The best is yet to come for America: Obama
Washington, November 7, 2012
President Barack Obama, who won a second term in the White House on Tuesday, told thousands of supporters in Chicago that "we have picked ourselves up, we have fought our way back" and that for America, the best is yet to come.
Obama overcame deep doubts among voters about his handling of the US economy to score a clear victory over Republican challenger Mitt Romney.
Americans chose to stick with a divided government in Washington, by keeping the Democratic incumbent in the White House and leaving the US Congress as it is, with Democrats controlling the Senate and Republicans keeping the House of Representatives.
Obama vowed to listen to both sides of the political divide in the weeks ahead and said he would return to the White House more determined than ever to confront America's challenges.
"Whether I earned your vote or not, I have listened to you, I have learned from you. And you have made me a better president," Obama said.
He vowed to reduce the nation's dependence on foreign oil and said compromise was needed to move the country forward.
Obama pledged to work with Democratic and Republican leaders to reduce the nation's federal deficit, fix the tax code and reform immigration.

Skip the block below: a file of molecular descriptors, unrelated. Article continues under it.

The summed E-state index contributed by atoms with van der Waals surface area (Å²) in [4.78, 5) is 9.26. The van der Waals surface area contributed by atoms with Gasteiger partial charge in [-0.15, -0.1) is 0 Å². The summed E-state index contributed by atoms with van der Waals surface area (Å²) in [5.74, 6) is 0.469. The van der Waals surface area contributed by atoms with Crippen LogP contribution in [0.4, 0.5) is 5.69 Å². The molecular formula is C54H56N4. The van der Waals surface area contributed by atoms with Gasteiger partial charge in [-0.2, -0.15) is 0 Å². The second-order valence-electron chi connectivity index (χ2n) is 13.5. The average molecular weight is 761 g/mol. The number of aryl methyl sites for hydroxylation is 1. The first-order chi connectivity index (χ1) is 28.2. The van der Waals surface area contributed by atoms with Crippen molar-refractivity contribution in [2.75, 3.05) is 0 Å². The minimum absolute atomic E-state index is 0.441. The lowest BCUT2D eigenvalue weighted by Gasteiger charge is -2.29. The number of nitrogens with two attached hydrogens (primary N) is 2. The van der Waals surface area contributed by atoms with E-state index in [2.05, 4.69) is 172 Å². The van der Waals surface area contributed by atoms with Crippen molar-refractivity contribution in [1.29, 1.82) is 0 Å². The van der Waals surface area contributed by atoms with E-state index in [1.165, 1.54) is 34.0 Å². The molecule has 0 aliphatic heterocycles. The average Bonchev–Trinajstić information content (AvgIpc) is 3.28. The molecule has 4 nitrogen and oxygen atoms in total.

Obama said he would also talk to Romney about "where we can work together to move this country forward."
The nationwide popular vote remained extremely close with Obama taking about 50 percent to 49 percent for Romney after a campaign in which the candidates and their party allies spent a combined $2 billion.
Romney, the multimillionaire former private equity executive, came back from a series of campaign stumbles to make it close after besting the president in the first of three presidential debates.
The 65-year-old former Massachusetts governor conceded in a gracious speech delivered to disappointed supporters at the Boston convention center. He had called Obama to concede defeat after a brief controversy over whether the president had really won Ohio.
"This is a time of great challenge for our nation," Romney told the crowd. "I pray that the president will be successful in guiding our nation."
He warned against partisan bickering and urged politicians on both sides to "put the people before the politics."
Obama told his crowd that he hoped to sit down with Romney in the weeks ahead and examine ways to meet the challenges ahead.
While Obama supporters in Chicago were ecstatic, Romney's Boston event was grim as the news was announced on television screens there. A steady stream of people left the ballroom at the Boston convention center. - Reuters